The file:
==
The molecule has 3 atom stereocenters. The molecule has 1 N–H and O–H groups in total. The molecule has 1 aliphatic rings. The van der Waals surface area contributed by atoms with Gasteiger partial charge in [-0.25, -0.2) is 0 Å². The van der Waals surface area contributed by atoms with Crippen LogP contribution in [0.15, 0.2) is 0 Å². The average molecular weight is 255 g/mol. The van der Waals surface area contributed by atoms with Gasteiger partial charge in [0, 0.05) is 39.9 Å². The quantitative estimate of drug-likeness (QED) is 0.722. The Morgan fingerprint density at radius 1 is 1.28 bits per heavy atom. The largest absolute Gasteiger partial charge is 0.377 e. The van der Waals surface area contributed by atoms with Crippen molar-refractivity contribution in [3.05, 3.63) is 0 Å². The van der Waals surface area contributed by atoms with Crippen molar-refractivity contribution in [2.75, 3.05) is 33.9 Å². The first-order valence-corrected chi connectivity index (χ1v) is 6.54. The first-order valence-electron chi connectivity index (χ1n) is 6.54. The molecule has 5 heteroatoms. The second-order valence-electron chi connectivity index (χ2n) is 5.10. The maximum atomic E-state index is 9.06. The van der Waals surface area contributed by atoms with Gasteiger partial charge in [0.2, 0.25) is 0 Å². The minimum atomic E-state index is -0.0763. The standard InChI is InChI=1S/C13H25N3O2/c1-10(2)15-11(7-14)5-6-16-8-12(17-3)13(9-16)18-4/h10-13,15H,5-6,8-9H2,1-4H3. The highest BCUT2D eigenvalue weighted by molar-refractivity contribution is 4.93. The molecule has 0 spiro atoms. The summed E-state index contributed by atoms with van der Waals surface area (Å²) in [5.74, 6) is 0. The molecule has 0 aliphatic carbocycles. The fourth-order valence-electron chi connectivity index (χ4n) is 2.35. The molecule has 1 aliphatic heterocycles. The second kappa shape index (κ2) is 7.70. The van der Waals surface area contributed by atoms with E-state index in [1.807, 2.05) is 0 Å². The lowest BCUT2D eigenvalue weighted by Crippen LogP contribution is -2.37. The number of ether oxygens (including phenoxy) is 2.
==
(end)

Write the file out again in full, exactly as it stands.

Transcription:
The molecule has 3 atom stereocenters. The molecule has 1 N–H and O–H groups in total. The molecule has 1 aliphatic rings. The van der Waals surface area contributed by atoms with Gasteiger partial charge in [-0.25, -0.2) is 0 Å². The van der Waals surface area contributed by atoms with Crippen LogP contribution in [0.15, 0.2) is 0 Å². The average molecular weight is 255 g/mol. The van der Waals surface area contributed by atoms with Gasteiger partial charge in [0, 0.05) is 39.9 Å². The quantitative estimate of drug-likeness (QED) is 0.722. The Morgan fingerprint density at radius 1 is 1.28 bits per heavy atom. The largest absolute Gasteiger partial charge is 0.377 e. The van der Waals surface area contributed by atoms with Crippen molar-refractivity contribution in [3.05, 3.63) is 0 Å². The van der Waals surface area contributed by atoms with Crippen molar-refractivity contribution in [2.75, 3.05) is 33.9 Å². The first-order valence-corrected chi connectivity index (χ1v) is 6.54. The first-order valence-electron chi connectivity index (χ1n) is 6.54. The molecule has 5 heteroatoms. The second-order valence-electron chi connectivity index (χ2n) is 5.10. The maximum atomic E-state index is 9.06. The van der Waals surface area contributed by atoms with Gasteiger partial charge in [0.2, 0.25) is 0 Å². The minimum atomic E-state index is -0.0763. The standard InChI is InChI=1S/C13H25N3O2/c1-10(2)15-11(7-14)5-6-16-8-12(17-3)13(9-16)18-4/h10-13,15H,5-6,8-9H2,1-4H3. The highest BCUT2D eigenvalue weighted by molar-refractivity contribution is 4.93. The molecule has 0 spiro atoms. The summed E-state index contributed by atoms with van der Waals surface area (Å²) in [5.74, 6) is 0. The molecule has 0 aliphatic carbocycles. The fourth-order valence-electron chi connectivity index (χ4n) is 2.35. The molecule has 1 aliphatic heterocycles. The second kappa shape index (κ2) is 7.70. The van der Waals surface area contributed by atoms with E-state index in [1.807, 2.05) is 0 Å². The lowest BCUT2D eigenvalue weighted by Crippen LogP contribution is -2.37. The number of ether oxygens (including phenoxy) is 2.